Gagosian Quarterly

Winter 2022 Issue

The Bigger Picture

Artists Against mass incarceration

Salomé Gómez-Upegui reports on cultural organizations and artists standing up against mass incarceration in the United States.

Sherrill Roland, The Jumpsuit Project, 2016–, performed in Washington, DC, 2019. Photo: Christian Carter-Ross, courtesy the artist and Tanya Bonakdar Gallery, New York/Los Angeles

Sherrill Roland, The Jumpsuit Project, 2016–, performed in Washington, DC, 2019. Photo: Christian Carter-Ross, courtesy the artist and Tanya Bonakdar Gallery, New York/Los Angeles

Salomé Gómez-Upegui

Salomé Gómez-Upegui is a Colombian-American writer and creative consultant based in Miami. She writes about art, gender, social justice, and climate change for a wide range of publications, and is the author of the book Feminista Por Accidente (Ariel, 2021).

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Over the past forty years, the United States has seen a 500-percent increase in its prison population.1 Today, more than 2 million people are incarcerated here, meaning one out of five prisoners in the entire world is in the so-called land of the free.2 A closer look at these numbers reveals that Black people in the United States are imprisoned at almost six times the rate of white people.3 And while Black men make up around 6.5 percent of the US population, they make up close to 40 percent of the entire prison population.4 The issue of mass incarceration in the United States is a human-rights crisis that can no longer be ignored.

Activists in this country have tirelessly denounced mass incarceration. Poets such as Bryonn Bain and Reginald Dwayne Betts have called for justice and prison reform for decades. Collectives such as Critical Resistance have challenged America’s prison-industrial complex and pushed for abolition. And there is of course the work of scholars such as Michelle Alexander, whose seminal book The New Jim Crow (2010) emphasized the atrocious effects of mass incarceration on people and communities of color. “When the system of mass incarceration collapses (and if history is any guide, it will),” Alexander writes, “historians will undoubtedly look back and marvel that such an extraordinarily comprehensive system of racialized social control existed in the United States. How fascinating, they will likely say, that a drug war was waged almost exclusively against poor people of color . . . stigmatized for life, denied the right to vote, and ushered into a world of discrimination.”5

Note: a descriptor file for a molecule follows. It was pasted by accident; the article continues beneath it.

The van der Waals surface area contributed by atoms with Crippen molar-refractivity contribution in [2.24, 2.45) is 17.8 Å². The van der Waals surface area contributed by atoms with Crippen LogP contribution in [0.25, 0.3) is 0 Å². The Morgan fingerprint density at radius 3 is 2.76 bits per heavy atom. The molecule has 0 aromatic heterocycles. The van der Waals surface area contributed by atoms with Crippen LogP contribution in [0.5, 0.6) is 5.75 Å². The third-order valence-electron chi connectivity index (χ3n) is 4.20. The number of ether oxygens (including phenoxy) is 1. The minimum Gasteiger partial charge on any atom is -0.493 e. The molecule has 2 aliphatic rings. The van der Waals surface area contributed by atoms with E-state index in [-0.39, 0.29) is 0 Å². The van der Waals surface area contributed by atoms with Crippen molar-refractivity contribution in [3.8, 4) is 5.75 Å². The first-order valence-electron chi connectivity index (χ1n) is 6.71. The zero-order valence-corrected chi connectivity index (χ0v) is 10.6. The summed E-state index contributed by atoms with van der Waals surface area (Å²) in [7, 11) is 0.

Recently, it has seemed as though the relentless efforts of these longtime advocates are finally garnering the attention they deserve. The call to end mass incarceration in the United States has become louder, notably within the art world. Art collectives are addressing the subject, major institutions are organizing topical exhibitions, and, most important, formerly and currently incarcerated artists are receiving long-overdue support.

In 2015, the renowned philanthropist Agnes Gund sold a Roy Lichtenstein painting from her personal collection for $165 million and designated $100 million of that to create the Art for Justice Fund, a decarceration fund with a mission of reducing the number of people in prisons and jails throughout the United States. The story goes that Gund decided to launch the project after seeing Ava DuVernay’s documentary 13th (2016), which unveils the gruesome reality of America’s broken carceral system. Since its official launch, in 2017, Art for Justice has galvanized the art world around the topic of mass incarceration, receiving donations from artists such as Nick Cave, Jeff Koons, and Julie Mehretu, and supporting hundreds of individuals and organizations. Due to its nature as a catalytic spending fund, the initiative will sunset in June 2023, but Helena Huang, project director of the fund, is confident that the increased attention being paid to mass incarceration in the American art world will continue well beyond its closure. “My belief is that others will come with new ideas, new resources, and ways of functioning. It’s like a garden that we’ve helped nurture and plant—some will continue with those seeds, and this community will continue to grow and have ripple effects,” she told me.6 Huang also believes that the burgeoning conversation about mass incarceration reflects the sheer number of lives touched by America’s relentless carceral system. “Thousands of people have come home from prisons and jails and have assumed their rightful position leading advocacy organizations and spearheading the fight to end mass incarceration,” she explains.7

Artists Against Mass Incarceration

Susan Burton/A New Way of Life Reentry Project, Did you know women are the fastest growing prison population?, billboard for the “Another Justice: By Any Medium Necessary” campaign, organized by For Freedoms, Los Angeles, 2022

Another powerful example of a thriving initiative stems from Nicole Fleetwood’s critically acclaimed book and exhibition Marking Time: Art in the Age of Mass Incarceration, which debuted at MoMA PS1, in Queens, New York, in 2020. Marking Time showcases the work of more than thirty artists, many of whom are or have been incarcerated; it is currently traveling around the country and is often accompanied by public-education and community-oriented programs. The project illustrates the importance of art as an essential medium to spotlight the brutal failures of America’s prison system.